According to Fabre d'Olivet, Lysis of Taras, a disciple of Pythagoras, is responsible for writing the verses that, is unanimously believed, represent the core beliefs of Pythagoras and his school. Their philosophy was secret, meaning that you needed to be initiated into one of the various clubs spread across Magna Graecia. Reading these verses should go hand in hand with reading the commentaries of Hierocles of Alexandria.
I present here the first part named "Practical Virtues", this part is centered around ethics. The first three verses are difficult to understand by most modern people because of the three levels, the Immortal Gods, the Heroes and the Terrestrial Daemons. For Christian and Muslims alike this sounds more like blasphemy, but don't be scared.
The Immortal Gods are closest to the Creator, for adherents to the Abrahamic religions you can understand them as being Angels, Archangels, Cherubim, Seraphim and so on (depending on the religions and theologists), that's why you need to honor them "as they are established and ordained by the Law", some are higher then others. But how do you honor them? The answer is by accepting the good that comes from them, not by sacrifices because they don't need sacrifices. There are also two Pythagorean sayings: "You will honor God perfectly if you behave yourself so that your soul may become his Image" and "Any man who thinks God needs gifts holds himself higher than God". Also "God has not upon Earth a place more fit for him to dwell in, than a pure Soul" is also worth mentioning.
The Heroes are the good spirits (they occupy the middle part and think and act only in accordance to the Law) while the Terrestrial Daemons are (contrary to the name Daemon having a bad connotation) the souls of men who are adorned with Truth and Virtue, full of Knowledge and Light. Some believe that Terrestrial Daemons evolve into Heroes. Most people sway between light and darkness, light understood as embracing the Law and God while darkness understood as a mind that does not comprehend the beauty of God.
The rest of the Verses in this first part are rather self-explained. If any of you has difficulties in understanding them, write a comment and I will expand on them. I also recommend reading Not Knowing God, in the Muslim esoteric world it is widely believed that Pythagoras was a student of Hermes.
1. First honor the Immortal Gods, as they are established and ordained by the Law.
2. Reverence the Oath, and next the Heroes, full of goodness and light.
3. Honor likewise the Terrestrial Daemons by rendering them the worship lawfully due to them.
4. Honor likewise your parents, and those most nearly related to you.
5. Of all the rest of mankind, make friends the ones distinguished by virtue.
6. Always listen to his mild exhortations, and take example from his virtuous and useful actions.
7. Avoid as much as possible hating your friend for a slight fault.
8. [And understand that] power is a near neighbour to necessity.
9. Know that all these things are as I have told you; and learn to vanquish the following:--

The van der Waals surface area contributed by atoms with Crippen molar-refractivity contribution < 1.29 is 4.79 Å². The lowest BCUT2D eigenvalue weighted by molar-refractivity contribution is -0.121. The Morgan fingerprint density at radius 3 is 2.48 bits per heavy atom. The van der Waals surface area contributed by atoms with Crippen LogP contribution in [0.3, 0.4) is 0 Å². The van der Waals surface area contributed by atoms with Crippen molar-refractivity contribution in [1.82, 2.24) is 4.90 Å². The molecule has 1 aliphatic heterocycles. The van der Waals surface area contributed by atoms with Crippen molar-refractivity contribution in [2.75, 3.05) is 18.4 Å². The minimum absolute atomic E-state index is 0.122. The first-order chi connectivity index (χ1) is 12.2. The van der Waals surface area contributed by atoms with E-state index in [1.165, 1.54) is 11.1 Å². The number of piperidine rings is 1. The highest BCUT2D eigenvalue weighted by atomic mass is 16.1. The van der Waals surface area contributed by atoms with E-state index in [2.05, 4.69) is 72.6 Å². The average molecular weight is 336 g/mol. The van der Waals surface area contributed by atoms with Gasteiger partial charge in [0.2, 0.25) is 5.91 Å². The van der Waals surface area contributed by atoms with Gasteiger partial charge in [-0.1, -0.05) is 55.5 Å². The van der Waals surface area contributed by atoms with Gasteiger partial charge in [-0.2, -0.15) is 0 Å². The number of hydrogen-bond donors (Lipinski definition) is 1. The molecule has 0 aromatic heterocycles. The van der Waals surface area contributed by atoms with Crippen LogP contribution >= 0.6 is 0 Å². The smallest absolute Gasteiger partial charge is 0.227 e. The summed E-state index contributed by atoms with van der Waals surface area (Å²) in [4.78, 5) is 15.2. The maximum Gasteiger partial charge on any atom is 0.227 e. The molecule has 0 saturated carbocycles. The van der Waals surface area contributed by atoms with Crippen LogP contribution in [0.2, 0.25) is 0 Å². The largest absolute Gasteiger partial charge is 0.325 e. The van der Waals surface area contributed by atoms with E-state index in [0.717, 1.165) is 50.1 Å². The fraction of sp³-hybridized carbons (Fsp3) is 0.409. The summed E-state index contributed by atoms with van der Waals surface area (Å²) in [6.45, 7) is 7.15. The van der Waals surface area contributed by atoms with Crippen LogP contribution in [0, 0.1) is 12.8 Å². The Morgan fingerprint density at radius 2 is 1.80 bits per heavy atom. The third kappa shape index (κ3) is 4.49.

10. First gluttony, then laziness, luxury, and anger.
11. Do nothing for which you should be ashamed, neither in the presence of others, nor privately;
12. And above all things respect yourself.
13. In the next place, do justice with your actions and your words.
14. And in any circumstance don't behave yourself without thinking.
15. But always remember that man is destined to die.
16. And that wealth as it is acquired, so too it is lost.
17. Concerning all the calamities that men suffer by divine fortune,
18. Support them with patience, be it what it may, and never repine at it.
19. But endeavor what you can to remedy it.
20. And consider that fate guards good men from many of these misfortunes.
21. People say good and bad things
22. Don't show to these words too much appreciation, nor reject them.
23. Even if you hear lies, endure them with patience and kindness.
24. Observe well, on every occasion, what I am going to tell you:
25. Let no man either by his words, or by his deeds, ever seduce you.
26. Nor entice you to say or to do what is harmful for you.
27. Consult and deliberate before you act, that you may not commit foolish actions,
28. for only a miserable man speaks and acts thoughtlessly.
29. But do that which will not afflict you afterwards, nor oblige you to repent.
30. Never do anything which you do not understand;
31. But learn all you should know, and by that means you will lead a happy life.
32. Do not neglect the health of your body;
33. But drink, eat and exercise with measure,
34. and through measure I mean what will never hinder you.
35. Accustom yourself to a way of living that is simple and decent without luxury.
36. Avoid doing that which will bring envy.
37. Do not spend beyond measure, like those that do not know where good is found.
38. Neither be selfish; a due measure is good in all things.
39. Do only the things that cannot hurt you, and deliberate before you do them.
40. Don't let sleep to close you eyelids,
41. until you had examined with your reason all your actions of the day.
42. With what did I go wrong? What have I done? What have I omitted that I should have done?
43. If in this examination you find that you had done wrong, admonish yourself severely for it;
44. And if you had done good, rejoice.
45. Practice thoroughly all these things; meditate on them well; you ought to love them with all your heart,
46. And you will be on the path of divine virtue.
47. I swear it by him who has transmitted into our souls the Sacred Quaternion, the source of nature, whose cause is eternal.